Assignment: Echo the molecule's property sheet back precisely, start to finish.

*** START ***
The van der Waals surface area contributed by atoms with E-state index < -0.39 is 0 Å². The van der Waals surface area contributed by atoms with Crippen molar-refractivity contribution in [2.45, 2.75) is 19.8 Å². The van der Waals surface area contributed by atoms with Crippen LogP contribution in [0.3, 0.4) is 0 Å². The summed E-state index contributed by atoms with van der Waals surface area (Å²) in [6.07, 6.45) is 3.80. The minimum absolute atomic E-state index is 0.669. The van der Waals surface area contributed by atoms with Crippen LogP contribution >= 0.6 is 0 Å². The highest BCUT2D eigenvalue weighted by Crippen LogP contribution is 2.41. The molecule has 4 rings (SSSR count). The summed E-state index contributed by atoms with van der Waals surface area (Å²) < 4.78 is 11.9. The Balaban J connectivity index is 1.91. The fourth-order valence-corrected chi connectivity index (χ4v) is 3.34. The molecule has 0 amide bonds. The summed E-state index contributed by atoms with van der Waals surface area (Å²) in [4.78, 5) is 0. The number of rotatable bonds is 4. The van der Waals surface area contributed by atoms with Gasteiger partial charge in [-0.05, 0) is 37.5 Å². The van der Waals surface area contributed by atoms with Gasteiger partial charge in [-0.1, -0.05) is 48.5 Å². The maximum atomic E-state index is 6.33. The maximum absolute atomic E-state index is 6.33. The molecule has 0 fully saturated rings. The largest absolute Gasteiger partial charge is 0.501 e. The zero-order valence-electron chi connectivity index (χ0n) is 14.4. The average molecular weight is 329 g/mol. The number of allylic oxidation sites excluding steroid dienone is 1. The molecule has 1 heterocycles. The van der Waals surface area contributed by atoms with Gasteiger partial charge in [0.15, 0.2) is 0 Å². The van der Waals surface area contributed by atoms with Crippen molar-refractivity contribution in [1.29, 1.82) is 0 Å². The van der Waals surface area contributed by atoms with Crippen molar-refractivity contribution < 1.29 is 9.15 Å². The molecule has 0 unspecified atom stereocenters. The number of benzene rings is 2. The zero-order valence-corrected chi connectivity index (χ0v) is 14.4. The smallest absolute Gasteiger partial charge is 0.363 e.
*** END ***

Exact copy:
The van der Waals surface area contributed by atoms with E-state index < -0.39 is 0 Å². The van der Waals surface area contributed by atoms with Crippen molar-refractivity contribution in [2.45, 2.75) is 19.8 Å². The van der Waals surface area contributed by atoms with Crippen LogP contribution in [0.3, 0.4) is 0 Å². The summed E-state index contributed by atoms with van der Waals surface area (Å²) in [6.07, 6.45) is 3.80. The minimum absolute atomic E-state index is 0.669. The van der Waals surface area contributed by atoms with Crippen LogP contribution >= 0.6 is 0 Å². The highest BCUT2D eigenvalue weighted by Crippen LogP contribution is 2.41. The molecule has 4 rings (SSSR count). The summed E-state index contributed by atoms with van der Waals surface area (Å²) < 4.78 is 11.9. The Balaban J connectivity index is 1.91. The fourth-order valence-corrected chi connectivity index (χ4v) is 3.34. The molecule has 0 amide bonds. The summed E-state index contributed by atoms with van der Waals surface area (Å²) in [4.78, 5) is 0. The number of rotatable bonds is 4. The van der Waals surface area contributed by atoms with Gasteiger partial charge in [-0.05, 0) is 37.5 Å². The van der Waals surface area contributed by atoms with Gasteiger partial charge in [-0.1, -0.05) is 48.5 Å². The maximum atomic E-state index is 6.33. The maximum absolute atomic E-state index is 6.33. The molecule has 0 fully saturated rings. The largest absolute Gasteiger partial charge is 0.501 e. The zero-order valence-electron chi connectivity index (χ0n) is 14.4. The average molecular weight is 329 g/mol. The number of allylic oxidation sites excluding steroid dienone is 1. The molecule has 1 heterocycles. The van der Waals surface area contributed by atoms with Gasteiger partial charge in [0.15, 0.2) is 0 Å². The van der Waals surface area contributed by atoms with Crippen molar-refractivity contribution in [1.29, 1.82) is 0 Å². The van der Waals surface area contributed by atoms with Crippen molar-refractivity contribution < 1.29 is 9.15 Å². The molecule has 0 unspecified atom stereocenters. The number of benzene rings is 2. The zero-order valence-corrected chi connectivity index (χ0v) is 14.4. The smallest absolute Gasteiger partial charge is 0.363 e.